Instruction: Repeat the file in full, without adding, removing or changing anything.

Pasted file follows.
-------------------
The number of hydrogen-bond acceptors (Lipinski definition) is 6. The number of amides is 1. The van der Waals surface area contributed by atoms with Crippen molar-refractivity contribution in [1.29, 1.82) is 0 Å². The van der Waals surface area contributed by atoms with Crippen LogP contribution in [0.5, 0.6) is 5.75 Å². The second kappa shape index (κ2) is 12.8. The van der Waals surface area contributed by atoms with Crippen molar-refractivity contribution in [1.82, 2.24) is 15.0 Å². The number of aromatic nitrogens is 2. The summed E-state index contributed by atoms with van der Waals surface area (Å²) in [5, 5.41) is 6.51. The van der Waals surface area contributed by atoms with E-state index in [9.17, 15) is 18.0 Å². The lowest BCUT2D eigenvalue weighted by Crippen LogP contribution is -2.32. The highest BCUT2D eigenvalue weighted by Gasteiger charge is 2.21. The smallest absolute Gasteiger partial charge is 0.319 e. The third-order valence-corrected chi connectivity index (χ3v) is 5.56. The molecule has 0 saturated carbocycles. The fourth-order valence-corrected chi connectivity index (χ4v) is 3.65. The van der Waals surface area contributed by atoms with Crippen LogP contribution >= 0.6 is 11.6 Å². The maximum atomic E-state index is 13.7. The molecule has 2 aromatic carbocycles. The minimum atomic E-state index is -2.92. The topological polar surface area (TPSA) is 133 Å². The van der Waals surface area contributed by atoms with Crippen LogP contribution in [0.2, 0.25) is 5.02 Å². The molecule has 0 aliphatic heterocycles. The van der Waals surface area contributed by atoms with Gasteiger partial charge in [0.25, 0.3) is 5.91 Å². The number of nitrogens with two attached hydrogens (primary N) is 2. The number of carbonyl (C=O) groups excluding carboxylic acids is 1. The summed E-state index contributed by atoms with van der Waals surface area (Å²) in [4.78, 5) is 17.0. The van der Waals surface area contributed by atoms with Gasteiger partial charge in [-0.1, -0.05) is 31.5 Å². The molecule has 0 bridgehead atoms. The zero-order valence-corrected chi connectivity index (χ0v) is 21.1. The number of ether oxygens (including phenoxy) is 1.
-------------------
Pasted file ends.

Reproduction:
The number of hydrogen-bond acceptors (Lipinski definition) is 6. The number of amides is 1. The van der Waals surface area contributed by atoms with Crippen molar-refractivity contribution in [1.29, 1.82) is 0 Å². The van der Waals surface area contributed by atoms with Crippen LogP contribution in [0.5, 0.6) is 5.75 Å². The second kappa shape index (κ2) is 12.8. The van der Waals surface area contributed by atoms with Crippen molar-refractivity contribution in [1.82, 2.24) is 15.0 Å². The number of aromatic nitrogens is 2. The summed E-state index contributed by atoms with van der Waals surface area (Å²) in [5, 5.41) is 6.51. The van der Waals surface area contributed by atoms with E-state index in [9.17, 15) is 18.0 Å². The lowest BCUT2D eigenvalue weighted by Crippen LogP contribution is -2.32. The highest BCUT2D eigenvalue weighted by Gasteiger charge is 2.21. The smallest absolute Gasteiger partial charge is 0.319 e. The third-order valence-corrected chi connectivity index (χ3v) is 5.56. The molecule has 0 saturated carbocycles. The fourth-order valence-corrected chi connectivity index (χ4v) is 3.65. The van der Waals surface area contributed by atoms with Crippen LogP contribution >= 0.6 is 11.6 Å². The maximum atomic E-state index is 13.7. The molecule has 2 aromatic carbocycles. The minimum atomic E-state index is -2.92. The topological polar surface area (TPSA) is 133 Å². The van der Waals surface area contributed by atoms with Crippen LogP contribution in [0.2, 0.25) is 5.02 Å². The molecule has 0 aliphatic heterocycles. The van der Waals surface area contributed by atoms with Gasteiger partial charge in [0.25, 0.3) is 5.91 Å². The number of nitrogens with two attached hydrogens (primary N) is 2. The number of carbonyl (C=O) groups excluding carboxylic acids is 1. The summed E-state index contributed by atoms with van der Waals surface area (Å²) in [4.78, 5) is 17.0. The van der Waals surface area contributed by atoms with Gasteiger partial charge in [-0.1, -0.05) is 31.5 Å². The molecule has 0 bridgehead atoms. The zero-order valence-corrected chi connectivity index (χ0v) is 21.1. The number of ether oxygens (including phenoxy) is 1.